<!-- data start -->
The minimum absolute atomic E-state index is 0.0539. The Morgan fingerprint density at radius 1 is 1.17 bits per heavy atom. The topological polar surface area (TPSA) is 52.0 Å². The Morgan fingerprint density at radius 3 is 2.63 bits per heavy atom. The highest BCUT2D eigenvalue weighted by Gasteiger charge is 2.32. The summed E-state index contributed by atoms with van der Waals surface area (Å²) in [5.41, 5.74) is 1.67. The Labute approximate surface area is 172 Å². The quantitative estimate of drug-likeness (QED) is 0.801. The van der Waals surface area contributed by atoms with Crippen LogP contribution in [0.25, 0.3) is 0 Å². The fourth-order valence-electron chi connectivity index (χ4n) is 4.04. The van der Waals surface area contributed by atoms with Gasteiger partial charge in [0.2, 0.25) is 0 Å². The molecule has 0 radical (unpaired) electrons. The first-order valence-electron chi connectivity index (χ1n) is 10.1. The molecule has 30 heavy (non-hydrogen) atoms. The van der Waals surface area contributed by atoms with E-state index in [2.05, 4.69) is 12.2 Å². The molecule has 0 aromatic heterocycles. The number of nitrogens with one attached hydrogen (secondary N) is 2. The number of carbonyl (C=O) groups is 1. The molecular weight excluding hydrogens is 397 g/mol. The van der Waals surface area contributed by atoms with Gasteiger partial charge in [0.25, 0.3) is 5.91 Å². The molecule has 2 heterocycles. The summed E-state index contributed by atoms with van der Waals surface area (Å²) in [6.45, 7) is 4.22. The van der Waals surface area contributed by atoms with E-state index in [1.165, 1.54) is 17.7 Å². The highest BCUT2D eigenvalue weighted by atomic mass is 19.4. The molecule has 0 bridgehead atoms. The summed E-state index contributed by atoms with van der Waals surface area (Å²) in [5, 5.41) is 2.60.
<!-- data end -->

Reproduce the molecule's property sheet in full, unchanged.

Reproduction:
The minimum absolute atomic E-state index is 0.0539. The Morgan fingerprint density at radius 1 is 1.17 bits per heavy atom. The topological polar surface area (TPSA) is 52.0 Å². The Morgan fingerprint density at radius 3 is 2.63 bits per heavy atom. The highest BCUT2D eigenvalue weighted by Gasteiger charge is 2.32. The summed E-state index contributed by atoms with van der Waals surface area (Å²) in [5.41, 5.74) is 1.67. The Labute approximate surface area is 172 Å². The quantitative estimate of drug-likeness (QED) is 0.801. The van der Waals surface area contributed by atoms with Crippen LogP contribution in [0.25, 0.3) is 0 Å². The fourth-order valence-electron chi connectivity index (χ4n) is 4.04. The van der Waals surface area contributed by atoms with Gasteiger partial charge in [0.2, 0.25) is 0 Å². The molecule has 0 radical (unpaired) electrons. The first-order valence-electron chi connectivity index (χ1n) is 10.1. The molecule has 30 heavy (non-hydrogen) atoms. The van der Waals surface area contributed by atoms with E-state index in [2.05, 4.69) is 12.2 Å². The molecule has 0 aromatic heterocycles. The number of nitrogens with one attached hydrogen (secondary N) is 2. The number of carbonyl (C=O) groups is 1. The molecular weight excluding hydrogens is 397 g/mol. The van der Waals surface area contributed by atoms with Gasteiger partial charge in [0.25, 0.3) is 5.91 Å². The molecule has 2 heterocycles. The summed E-state index contributed by atoms with van der Waals surface area (Å²) in [6.45, 7) is 4.22. The van der Waals surface area contributed by atoms with E-state index in [1.165, 1.54) is 17.7 Å². The highest BCUT2D eigenvalue weighted by atomic mass is 19.4. The molecule has 0 bridgehead atoms. The summed E-state index contributed by atoms with van der Waals surface area (Å²) in [5, 5.41) is 2.60.